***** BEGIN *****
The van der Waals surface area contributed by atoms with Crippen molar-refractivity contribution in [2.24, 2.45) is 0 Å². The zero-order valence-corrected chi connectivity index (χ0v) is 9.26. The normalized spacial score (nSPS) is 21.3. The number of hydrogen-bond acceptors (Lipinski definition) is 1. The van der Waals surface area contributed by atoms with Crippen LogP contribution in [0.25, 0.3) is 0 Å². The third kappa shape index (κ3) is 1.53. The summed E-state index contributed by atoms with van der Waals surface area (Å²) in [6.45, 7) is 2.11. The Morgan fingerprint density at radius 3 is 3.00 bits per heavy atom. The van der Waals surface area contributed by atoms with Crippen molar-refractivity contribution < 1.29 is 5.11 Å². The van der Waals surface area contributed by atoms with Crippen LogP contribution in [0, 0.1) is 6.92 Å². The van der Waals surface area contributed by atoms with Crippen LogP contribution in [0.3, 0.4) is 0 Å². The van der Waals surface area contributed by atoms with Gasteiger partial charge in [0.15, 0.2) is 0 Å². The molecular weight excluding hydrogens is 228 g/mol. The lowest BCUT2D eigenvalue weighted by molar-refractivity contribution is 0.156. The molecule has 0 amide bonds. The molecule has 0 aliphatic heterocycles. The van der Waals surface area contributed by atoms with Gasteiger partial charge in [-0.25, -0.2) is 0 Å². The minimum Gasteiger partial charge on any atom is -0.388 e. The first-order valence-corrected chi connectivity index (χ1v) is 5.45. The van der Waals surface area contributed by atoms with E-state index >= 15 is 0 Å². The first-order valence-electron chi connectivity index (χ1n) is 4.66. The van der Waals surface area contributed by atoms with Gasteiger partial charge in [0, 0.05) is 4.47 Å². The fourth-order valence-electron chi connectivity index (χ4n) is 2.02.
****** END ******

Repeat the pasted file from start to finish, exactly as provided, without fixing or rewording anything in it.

The van der Waals surface area contributed by atoms with Crippen molar-refractivity contribution in [2.24, 2.45) is 0 Å². The zero-order valence-corrected chi connectivity index (χ0v) is 9.26. The normalized spacial score (nSPS) is 21.3. The number of hydrogen-bond acceptors (Lipinski definition) is 1. The van der Waals surface area contributed by atoms with Crippen LogP contribution in [0.25, 0.3) is 0 Å². The third kappa shape index (κ3) is 1.53. The summed E-state index contributed by atoms with van der Waals surface area (Å²) in [6.45, 7) is 2.11. The Morgan fingerprint density at radius 3 is 3.00 bits per heavy atom. The van der Waals surface area contributed by atoms with Crippen molar-refractivity contribution < 1.29 is 5.11 Å². The van der Waals surface area contributed by atoms with Crippen LogP contribution in [0, 0.1) is 6.92 Å². The van der Waals surface area contributed by atoms with Crippen LogP contribution in [0.3, 0.4) is 0 Å². The van der Waals surface area contributed by atoms with Gasteiger partial charge in [0.15, 0.2) is 0 Å². The molecular weight excluding hydrogens is 228 g/mol. The lowest BCUT2D eigenvalue weighted by molar-refractivity contribution is 0.156. The molecule has 0 amide bonds. The molecule has 0 aliphatic heterocycles. The van der Waals surface area contributed by atoms with Gasteiger partial charge in [-0.25, -0.2) is 0 Å². The minimum Gasteiger partial charge on any atom is -0.388 e. The first-order valence-corrected chi connectivity index (χ1v) is 5.45. The van der Waals surface area contributed by atoms with E-state index >= 15 is 0 Å². The first-order valence-electron chi connectivity index (χ1n) is 4.66. The van der Waals surface area contributed by atoms with Gasteiger partial charge in [0, 0.05) is 4.47 Å². The fourth-order valence-electron chi connectivity index (χ4n) is 2.02.